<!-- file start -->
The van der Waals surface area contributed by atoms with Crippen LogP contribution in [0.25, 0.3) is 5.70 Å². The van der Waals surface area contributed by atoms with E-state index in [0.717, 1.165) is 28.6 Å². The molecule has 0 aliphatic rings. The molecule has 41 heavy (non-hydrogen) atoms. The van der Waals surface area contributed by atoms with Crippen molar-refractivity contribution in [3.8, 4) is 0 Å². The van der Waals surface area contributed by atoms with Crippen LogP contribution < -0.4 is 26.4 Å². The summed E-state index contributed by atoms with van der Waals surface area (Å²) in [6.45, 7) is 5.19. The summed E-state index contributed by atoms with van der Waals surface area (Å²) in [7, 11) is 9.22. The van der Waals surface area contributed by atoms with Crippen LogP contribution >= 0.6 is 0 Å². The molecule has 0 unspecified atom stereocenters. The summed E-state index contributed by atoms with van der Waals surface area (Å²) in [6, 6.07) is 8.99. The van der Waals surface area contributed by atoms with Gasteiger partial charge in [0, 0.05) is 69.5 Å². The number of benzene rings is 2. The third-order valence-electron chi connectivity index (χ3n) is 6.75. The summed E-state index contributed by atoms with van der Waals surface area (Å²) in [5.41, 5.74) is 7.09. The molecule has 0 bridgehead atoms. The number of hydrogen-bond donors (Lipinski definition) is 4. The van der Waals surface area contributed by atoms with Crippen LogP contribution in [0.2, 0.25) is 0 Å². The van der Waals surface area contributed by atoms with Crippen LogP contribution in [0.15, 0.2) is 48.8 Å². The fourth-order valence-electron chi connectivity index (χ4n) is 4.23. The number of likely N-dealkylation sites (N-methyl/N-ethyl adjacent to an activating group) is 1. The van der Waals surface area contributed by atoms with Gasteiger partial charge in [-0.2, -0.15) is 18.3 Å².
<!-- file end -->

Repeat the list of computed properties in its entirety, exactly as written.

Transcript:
The van der Waals surface area contributed by atoms with Crippen LogP contribution in [0.25, 0.3) is 5.70 Å². The van der Waals surface area contributed by atoms with E-state index in [0.717, 1.165) is 28.6 Å². The molecule has 0 aliphatic rings. The molecule has 41 heavy (non-hydrogen) atoms. The van der Waals surface area contributed by atoms with Crippen molar-refractivity contribution in [3.8, 4) is 0 Å². The van der Waals surface area contributed by atoms with Crippen LogP contribution < -0.4 is 26.4 Å². The summed E-state index contributed by atoms with van der Waals surface area (Å²) in [6.45, 7) is 5.19. The summed E-state index contributed by atoms with van der Waals surface area (Å²) in [7, 11) is 9.22. The van der Waals surface area contributed by atoms with Crippen LogP contribution >= 0.6 is 0 Å². The molecule has 0 unspecified atom stereocenters. The summed E-state index contributed by atoms with van der Waals surface area (Å²) in [6, 6.07) is 8.99. The van der Waals surface area contributed by atoms with Gasteiger partial charge in [0, 0.05) is 69.5 Å². The number of benzene rings is 2. The third-order valence-electron chi connectivity index (χ3n) is 6.75. The summed E-state index contributed by atoms with van der Waals surface area (Å²) in [5.41, 5.74) is 7.09. The molecule has 0 bridgehead atoms. The number of hydrogen-bond donors (Lipinski definition) is 4. The van der Waals surface area contributed by atoms with Crippen LogP contribution in [0.2, 0.25) is 0 Å². The van der Waals surface area contributed by atoms with Crippen LogP contribution in [0.15, 0.2) is 48.8 Å². The fourth-order valence-electron chi connectivity index (χ4n) is 4.23. The number of likely N-dealkylation sites (N-methyl/N-ethyl adjacent to an activating group) is 1. The van der Waals surface area contributed by atoms with Gasteiger partial charge in [-0.2, -0.15) is 18.3 Å².